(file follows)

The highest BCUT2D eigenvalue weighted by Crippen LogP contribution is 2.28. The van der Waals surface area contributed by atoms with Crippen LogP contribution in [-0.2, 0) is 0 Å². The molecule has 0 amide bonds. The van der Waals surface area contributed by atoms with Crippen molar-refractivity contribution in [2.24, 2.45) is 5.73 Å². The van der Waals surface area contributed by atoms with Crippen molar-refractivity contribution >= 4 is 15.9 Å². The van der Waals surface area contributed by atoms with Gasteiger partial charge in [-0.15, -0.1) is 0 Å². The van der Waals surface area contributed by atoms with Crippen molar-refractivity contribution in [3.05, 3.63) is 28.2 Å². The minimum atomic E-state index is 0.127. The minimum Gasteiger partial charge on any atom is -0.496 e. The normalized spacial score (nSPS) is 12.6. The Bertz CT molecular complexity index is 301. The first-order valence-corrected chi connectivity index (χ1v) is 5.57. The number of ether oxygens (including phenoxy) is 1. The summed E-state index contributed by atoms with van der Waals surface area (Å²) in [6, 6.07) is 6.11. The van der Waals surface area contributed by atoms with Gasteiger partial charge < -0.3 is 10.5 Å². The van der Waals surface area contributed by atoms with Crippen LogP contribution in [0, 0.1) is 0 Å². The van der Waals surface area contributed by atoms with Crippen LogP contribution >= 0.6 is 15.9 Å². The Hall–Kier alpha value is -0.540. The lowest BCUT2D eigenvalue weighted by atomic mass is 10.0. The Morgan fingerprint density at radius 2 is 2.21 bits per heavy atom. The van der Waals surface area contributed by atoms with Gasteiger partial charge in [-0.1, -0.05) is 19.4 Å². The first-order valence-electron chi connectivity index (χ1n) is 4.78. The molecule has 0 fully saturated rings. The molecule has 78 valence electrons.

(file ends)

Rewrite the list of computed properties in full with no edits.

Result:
The highest BCUT2D eigenvalue weighted by Crippen LogP contribution is 2.28. The van der Waals surface area contributed by atoms with Crippen LogP contribution in [-0.2, 0) is 0 Å². The molecule has 0 amide bonds. The van der Waals surface area contributed by atoms with Crippen molar-refractivity contribution in [2.24, 2.45) is 5.73 Å². The van der Waals surface area contributed by atoms with Crippen molar-refractivity contribution >= 4 is 15.9 Å². The van der Waals surface area contributed by atoms with Gasteiger partial charge in [-0.15, -0.1) is 0 Å². The van der Waals surface area contributed by atoms with Crippen molar-refractivity contribution in [3.05, 3.63) is 28.2 Å². The minimum atomic E-state index is 0.127. The minimum Gasteiger partial charge on any atom is -0.496 e. The normalized spacial score (nSPS) is 12.6. The Bertz CT molecular complexity index is 301. The first-order valence-corrected chi connectivity index (χ1v) is 5.57. The number of ether oxygens (including phenoxy) is 1. The summed E-state index contributed by atoms with van der Waals surface area (Å²) in [6, 6.07) is 6.11. The van der Waals surface area contributed by atoms with Gasteiger partial charge < -0.3 is 10.5 Å². The van der Waals surface area contributed by atoms with Crippen LogP contribution in [0, 0.1) is 0 Å². The van der Waals surface area contributed by atoms with Crippen LogP contribution >= 0.6 is 15.9 Å². The Hall–Kier alpha value is -0.540. The lowest BCUT2D eigenvalue weighted by atomic mass is 10.0. The Morgan fingerprint density at radius 2 is 2.21 bits per heavy atom. The van der Waals surface area contributed by atoms with Gasteiger partial charge in [-0.1, -0.05) is 19.4 Å². The first-order valence-electron chi connectivity index (χ1n) is 4.78. The molecule has 0 fully saturated rings. The molecule has 78 valence electrons.